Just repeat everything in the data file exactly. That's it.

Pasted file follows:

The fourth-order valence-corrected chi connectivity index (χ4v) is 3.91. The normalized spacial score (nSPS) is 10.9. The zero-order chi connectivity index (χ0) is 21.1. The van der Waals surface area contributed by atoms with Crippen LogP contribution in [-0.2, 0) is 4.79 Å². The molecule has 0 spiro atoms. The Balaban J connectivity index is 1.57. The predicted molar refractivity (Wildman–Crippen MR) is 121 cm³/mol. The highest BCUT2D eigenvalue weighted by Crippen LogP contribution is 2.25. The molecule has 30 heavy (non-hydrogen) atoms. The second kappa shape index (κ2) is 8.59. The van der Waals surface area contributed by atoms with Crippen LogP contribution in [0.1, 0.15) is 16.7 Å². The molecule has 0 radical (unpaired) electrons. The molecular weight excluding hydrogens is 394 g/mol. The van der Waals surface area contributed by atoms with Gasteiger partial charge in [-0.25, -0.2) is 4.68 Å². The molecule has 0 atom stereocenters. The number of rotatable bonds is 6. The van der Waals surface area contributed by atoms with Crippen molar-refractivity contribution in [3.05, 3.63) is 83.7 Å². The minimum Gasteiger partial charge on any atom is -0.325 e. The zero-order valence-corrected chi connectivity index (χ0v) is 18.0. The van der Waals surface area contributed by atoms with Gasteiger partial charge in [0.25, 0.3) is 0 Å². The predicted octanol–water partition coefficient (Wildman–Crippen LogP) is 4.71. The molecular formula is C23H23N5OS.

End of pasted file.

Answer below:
The fourth-order valence-corrected chi connectivity index (χ4v) is 3.91. The normalized spacial score (nSPS) is 10.9. The zero-order chi connectivity index (χ0) is 21.1. The van der Waals surface area contributed by atoms with Crippen LogP contribution in [-0.2, 0) is 4.79 Å². The molecule has 0 spiro atoms. The Balaban J connectivity index is 1.57. The predicted molar refractivity (Wildman–Crippen MR) is 121 cm³/mol. The highest BCUT2D eigenvalue weighted by Crippen LogP contribution is 2.25. The molecule has 30 heavy (non-hydrogen) atoms. The second kappa shape index (κ2) is 8.59. The van der Waals surface area contributed by atoms with Crippen LogP contribution in [0.1, 0.15) is 16.7 Å². The molecule has 0 radical (unpaired) electrons. The molecular weight excluding hydrogens is 394 g/mol. The van der Waals surface area contributed by atoms with Gasteiger partial charge in [-0.25, -0.2) is 4.68 Å². The molecule has 0 atom stereocenters. The number of rotatable bonds is 6. The van der Waals surface area contributed by atoms with Crippen molar-refractivity contribution in [3.05, 3.63) is 83.7 Å². The minimum Gasteiger partial charge on any atom is -0.325 e. The zero-order valence-corrected chi connectivity index (χ0v) is 18.0. The van der Waals surface area contributed by atoms with Gasteiger partial charge in [0.25, 0.3) is 0 Å². The predicted octanol–water partition coefficient (Wildman–Crippen LogP) is 4.71. The molecular formula is C23H23N5OS.